ECU German students together with students from Construction Management erected an effigy of the Berlin Wall and then tore it down later in remembrance of the 25th Anniversary of the Fall of the Berlin Wall. Their purpose was to teach the history of the Cold War and how it affected Germany, as well as how events in Germany affected the United States.
ECU’s Joyner Library honors ECU faculty authors
GREENVILLE, N.C. (Oct. 28, 2014) J.Y. Joyner Library at East Carolina University hosted the fourth annual Joyner Library/Academic Affairs Faculty Author Book Awards on October 24. This event honored 35 faculty in ECU Academic Affairs Colleges and Schools: College of Business, College of Education, College of Fine Arts and Communication, College of Health and Human Performance, College of Human Ecology, and the Thomas Harriot College of Arts and Sciences.
“Publishing a scholarly book is a significant professional achievement for university faculty. We want to recognize our faculty authors and congratulate them on their accomplishments. The Library is an important partner in the creation of scholarly output so it’s a natural fit for us to host such an event,” says Jan Lewis, interim dean of Academic Library Services.
Dr. Ron Mitchelson, interim provost and senior vice chancellor of Academic Affairs remarked, “the book remains the signature event in an academic’s life and we admire our authors for their creativity and endurance.”
Prof. Susanne Lenné Jones was honored for the publication of her monograph, The Multiplicities of Memories in Contemporary German Literature: How Photographs are Used to Reconstruct Narratives of History (Edwin Mellen Press 2013). The incorporation of photography into German literary texts dealing with the years between 1933 and 1945 is an important innovative technique that offers insights relating to questions of truth, authenticity, and opportunities for personal engagement in the visual and textual representations of the catastrophe that still haunts us today.
Prof. Jones’ book fills a void in contemporary scholarship by providing an in-depth analyses of three major German-language writers and their literary reflections of the Holocaust: Monika Maron’s Pawels Briefe; and W.G. Sebald’s Die Ausgewanderten and Austerlitz. It examines important insights into the limits of memory on the effects of this historical catastrophe on those born afterwards and the blending of text and image in the search for truth and authenticity.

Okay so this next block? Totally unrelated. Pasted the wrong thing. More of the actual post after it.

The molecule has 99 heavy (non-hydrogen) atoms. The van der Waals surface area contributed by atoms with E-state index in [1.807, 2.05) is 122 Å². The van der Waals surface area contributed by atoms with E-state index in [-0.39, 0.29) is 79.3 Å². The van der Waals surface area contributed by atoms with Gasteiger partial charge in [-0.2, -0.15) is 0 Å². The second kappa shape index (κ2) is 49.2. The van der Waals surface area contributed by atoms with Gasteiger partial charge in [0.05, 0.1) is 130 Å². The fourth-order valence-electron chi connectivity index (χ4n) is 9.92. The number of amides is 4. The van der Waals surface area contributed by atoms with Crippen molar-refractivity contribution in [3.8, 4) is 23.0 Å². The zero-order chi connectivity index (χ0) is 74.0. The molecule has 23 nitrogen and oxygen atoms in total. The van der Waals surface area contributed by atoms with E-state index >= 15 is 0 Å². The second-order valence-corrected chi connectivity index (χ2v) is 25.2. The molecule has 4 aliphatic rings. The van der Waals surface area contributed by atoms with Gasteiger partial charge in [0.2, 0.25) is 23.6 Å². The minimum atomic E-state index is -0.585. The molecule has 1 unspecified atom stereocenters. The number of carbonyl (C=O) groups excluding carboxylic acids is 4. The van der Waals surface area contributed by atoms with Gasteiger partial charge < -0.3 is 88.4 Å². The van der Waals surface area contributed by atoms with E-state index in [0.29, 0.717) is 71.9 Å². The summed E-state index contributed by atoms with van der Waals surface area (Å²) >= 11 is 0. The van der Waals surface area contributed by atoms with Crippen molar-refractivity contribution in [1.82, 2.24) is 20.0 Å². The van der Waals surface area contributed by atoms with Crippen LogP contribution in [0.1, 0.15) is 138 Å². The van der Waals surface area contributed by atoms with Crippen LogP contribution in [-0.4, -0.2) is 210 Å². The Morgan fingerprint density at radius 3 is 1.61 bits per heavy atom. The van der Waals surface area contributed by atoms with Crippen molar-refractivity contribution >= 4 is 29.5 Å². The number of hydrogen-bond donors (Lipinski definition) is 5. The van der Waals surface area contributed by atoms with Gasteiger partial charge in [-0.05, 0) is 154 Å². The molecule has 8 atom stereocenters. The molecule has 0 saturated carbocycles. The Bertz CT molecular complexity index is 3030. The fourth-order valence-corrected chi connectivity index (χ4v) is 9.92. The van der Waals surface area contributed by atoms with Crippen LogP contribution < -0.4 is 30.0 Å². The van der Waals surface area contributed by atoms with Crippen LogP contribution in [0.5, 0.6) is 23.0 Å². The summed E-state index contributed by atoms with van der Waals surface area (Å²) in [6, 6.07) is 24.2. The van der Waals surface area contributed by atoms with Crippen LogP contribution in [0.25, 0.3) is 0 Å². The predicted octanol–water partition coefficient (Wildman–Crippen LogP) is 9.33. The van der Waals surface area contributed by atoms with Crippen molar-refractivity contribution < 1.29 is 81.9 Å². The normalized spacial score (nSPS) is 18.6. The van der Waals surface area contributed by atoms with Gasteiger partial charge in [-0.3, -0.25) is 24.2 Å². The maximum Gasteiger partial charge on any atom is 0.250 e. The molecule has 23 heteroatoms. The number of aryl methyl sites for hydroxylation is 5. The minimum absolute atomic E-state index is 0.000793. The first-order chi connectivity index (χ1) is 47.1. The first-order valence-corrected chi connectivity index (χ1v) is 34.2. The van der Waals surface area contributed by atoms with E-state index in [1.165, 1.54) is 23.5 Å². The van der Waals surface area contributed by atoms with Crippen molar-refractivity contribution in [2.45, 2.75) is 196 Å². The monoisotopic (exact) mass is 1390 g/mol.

Dîner Français and Lecture by Nicolas Medevielle, “16th & 17th Century French Explorers in the Americas”:
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Concert of French music featuring Louise Toppin, Soprano and John O’Brien, piano. Saturday, November 8, 2014, at The Music House in Greenville. French Club officers with Ms. Toppin:
Louise Toppin, Professor and Chair of the Music Department, was a finalist in the Munich International Competition and winner of the Metropolitan Opera regional auditions. She has received critical acclaim for her operatic, orchestral, and oratorio performances in the United States, Czech Republic, Scotland, Japan, China, Uruguay, Sweden, the Caribbean, Bermuda, New Zealand, England, and Spain. She has appeared in recital on concert series including Carnegie Hall, Lincoln Center, Merkin Hall, Beijing Concert Hall, Shanghai Opera House, Licieu Theatre in Barcelona, Spain and the International Albeniz Festival in Camprodon, Spain.
Orchestral appearances include: the Norrköping Symphony (Sweden), the Manhattan Chamber Orchestra, the Chicago Sinfonietta, the Czech National Symphony, Mälmo Symphony Orchestra, (Sweden), Tokyo City Orchestra (Japan), The Montevideo Philharmonic (Uruguay), the Scotland Festival Orchestra (Aberdeen, Scotland), the Honolulu, Bermuda, Petersburg, Fayetteville, Fairfield, Toledo, Canton, North Carolina, Charlotte, Lafayette, Erie Chamber and Raleigh Chamber Symphony Orchestras, The Bach Aria Group, Phoenix Bach Consort, and the Washington DC Bach Consort with conductors such as: Paul Freeman, Richard Aulden Clark, Justin Brown, James Meena, and Gearhart Zimmerman.